Amy, a girl from the first book who remains (barely) human but who carries a modified version of the virus in her blood, has always been able to speak with vampires. She thinks of them as the dreaming ones. The multitudes of lost souls transformed into monsters are intelligent and vicious in the manner of any expert predator, but also they are lost. When she’s near them she hears their constant question in her head, who am I who am I who am I? In The Passage she kneels before a man who’s just been killed by them:
It came to her that the man’s name had been Willem. And the ones who had done it to Willem were sorry, so sorry, and she rose and said to them, It’s all right, go now and do not do this again if you can help it, but she knew they could not. They could not help it because of the Twelve who filled their minds with their terrible dreams of blood and no answer to the question but this:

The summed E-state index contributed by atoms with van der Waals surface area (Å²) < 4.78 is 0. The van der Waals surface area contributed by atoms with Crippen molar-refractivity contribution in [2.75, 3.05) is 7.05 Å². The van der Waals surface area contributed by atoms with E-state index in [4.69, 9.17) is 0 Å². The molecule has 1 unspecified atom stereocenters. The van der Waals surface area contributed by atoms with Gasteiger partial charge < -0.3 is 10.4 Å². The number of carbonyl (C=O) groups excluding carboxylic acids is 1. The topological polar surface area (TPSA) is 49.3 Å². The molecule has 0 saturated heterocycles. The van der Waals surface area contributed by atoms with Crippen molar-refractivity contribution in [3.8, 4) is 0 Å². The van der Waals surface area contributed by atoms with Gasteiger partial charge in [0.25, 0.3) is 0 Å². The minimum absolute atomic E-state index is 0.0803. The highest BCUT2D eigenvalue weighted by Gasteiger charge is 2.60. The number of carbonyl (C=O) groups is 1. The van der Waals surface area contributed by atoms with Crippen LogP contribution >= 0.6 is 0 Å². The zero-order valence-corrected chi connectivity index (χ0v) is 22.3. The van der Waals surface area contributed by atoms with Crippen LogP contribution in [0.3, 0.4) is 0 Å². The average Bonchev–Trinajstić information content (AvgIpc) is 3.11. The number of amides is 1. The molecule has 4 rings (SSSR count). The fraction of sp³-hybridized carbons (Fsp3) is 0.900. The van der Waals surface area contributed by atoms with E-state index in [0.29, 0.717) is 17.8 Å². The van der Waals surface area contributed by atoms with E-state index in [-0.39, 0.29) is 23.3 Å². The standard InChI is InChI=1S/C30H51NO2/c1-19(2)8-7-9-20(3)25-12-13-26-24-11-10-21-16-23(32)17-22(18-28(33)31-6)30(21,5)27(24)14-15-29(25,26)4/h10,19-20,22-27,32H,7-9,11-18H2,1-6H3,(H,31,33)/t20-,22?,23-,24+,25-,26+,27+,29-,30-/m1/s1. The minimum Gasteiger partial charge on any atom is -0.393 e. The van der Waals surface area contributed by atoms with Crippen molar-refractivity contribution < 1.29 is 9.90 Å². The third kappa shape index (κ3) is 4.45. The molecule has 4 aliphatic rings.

I am Babcock.
I am Morrison.
I am Chavez.
I am Baffes-Turrell-Winston-Sosa-Echols-Lambright-Martinez-Reinhardt-Carter.
Cronin’s vampires are not individuals in any meaningful sense. They move in pods, they dream the dreams of their masters, and they don’t know who they were before they ceased to be human. The only names that fill their drifting thoughts are the names of the Twelve. The idea of the hive mind isn’t new, but the Borg never dreamed like this. The great mass of vampires are unspeakable, but in a strange way not entirely unsympathetic. Cronin’s skill as a storyteller keeps us immersed in their strange long dream.